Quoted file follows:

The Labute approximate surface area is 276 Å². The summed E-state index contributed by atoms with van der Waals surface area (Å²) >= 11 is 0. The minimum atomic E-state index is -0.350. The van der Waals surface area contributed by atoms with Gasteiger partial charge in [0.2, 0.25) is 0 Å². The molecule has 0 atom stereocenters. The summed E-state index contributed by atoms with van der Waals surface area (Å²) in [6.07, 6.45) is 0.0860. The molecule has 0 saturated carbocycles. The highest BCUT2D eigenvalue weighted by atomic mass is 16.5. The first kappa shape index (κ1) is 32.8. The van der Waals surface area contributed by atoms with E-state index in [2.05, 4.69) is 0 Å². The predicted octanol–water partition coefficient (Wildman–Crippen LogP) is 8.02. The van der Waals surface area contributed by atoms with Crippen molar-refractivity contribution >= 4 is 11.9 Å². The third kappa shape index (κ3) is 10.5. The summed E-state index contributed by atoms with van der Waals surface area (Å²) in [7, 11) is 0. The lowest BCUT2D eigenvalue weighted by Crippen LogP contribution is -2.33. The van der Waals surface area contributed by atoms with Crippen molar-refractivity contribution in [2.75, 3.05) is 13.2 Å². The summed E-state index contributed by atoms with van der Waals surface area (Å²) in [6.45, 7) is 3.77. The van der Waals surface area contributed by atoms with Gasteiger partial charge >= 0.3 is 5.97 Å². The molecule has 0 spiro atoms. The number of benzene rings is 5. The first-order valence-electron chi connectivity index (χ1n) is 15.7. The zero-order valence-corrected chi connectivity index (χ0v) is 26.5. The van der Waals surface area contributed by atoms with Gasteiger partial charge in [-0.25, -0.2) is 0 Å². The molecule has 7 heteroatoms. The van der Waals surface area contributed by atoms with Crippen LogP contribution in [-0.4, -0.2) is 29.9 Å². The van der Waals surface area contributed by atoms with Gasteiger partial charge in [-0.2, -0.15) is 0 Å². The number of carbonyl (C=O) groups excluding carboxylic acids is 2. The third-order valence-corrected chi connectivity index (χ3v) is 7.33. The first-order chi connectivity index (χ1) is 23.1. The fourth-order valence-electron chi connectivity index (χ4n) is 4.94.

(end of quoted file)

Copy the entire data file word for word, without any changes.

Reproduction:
The Labute approximate surface area is 276 Å². The summed E-state index contributed by atoms with van der Waals surface area (Å²) >= 11 is 0. The minimum atomic E-state index is -0.350. The van der Waals surface area contributed by atoms with Gasteiger partial charge in [0.2, 0.25) is 0 Å². The molecule has 0 atom stereocenters. The summed E-state index contributed by atoms with van der Waals surface area (Å²) in [6.07, 6.45) is 0.0860. The molecule has 0 saturated carbocycles. The highest BCUT2D eigenvalue weighted by atomic mass is 16.5. The first kappa shape index (κ1) is 32.8. The van der Waals surface area contributed by atoms with E-state index in [2.05, 4.69) is 0 Å². The predicted octanol–water partition coefficient (Wildman–Crippen LogP) is 8.02. The van der Waals surface area contributed by atoms with Crippen molar-refractivity contribution >= 4 is 11.9 Å². The third kappa shape index (κ3) is 10.5. The summed E-state index contributed by atoms with van der Waals surface area (Å²) in [7, 11) is 0. The lowest BCUT2D eigenvalue weighted by Crippen LogP contribution is -2.33. The van der Waals surface area contributed by atoms with Crippen molar-refractivity contribution in [2.75, 3.05) is 13.2 Å². The summed E-state index contributed by atoms with van der Waals surface area (Å²) in [6.45, 7) is 3.77. The van der Waals surface area contributed by atoms with Gasteiger partial charge >= 0.3 is 5.97 Å². The molecule has 0 spiro atoms. The number of benzene rings is 5. The first-order valence-electron chi connectivity index (χ1n) is 15.7. The zero-order valence-corrected chi connectivity index (χ0v) is 26.5. The van der Waals surface area contributed by atoms with Gasteiger partial charge in [-0.25, -0.2) is 0 Å². The molecule has 7 heteroatoms. The van der Waals surface area contributed by atoms with Crippen LogP contribution in [-0.4, -0.2) is 29.9 Å². The van der Waals surface area contributed by atoms with Gasteiger partial charge in [-0.2, -0.15) is 0 Å². The number of carbonyl (C=O) groups excluding carboxylic acids is 2. The third-order valence-corrected chi connectivity index (χ3v) is 7.33. The first-order chi connectivity index (χ1) is 23.1. The fourth-order valence-electron chi connectivity index (χ4n) is 4.94.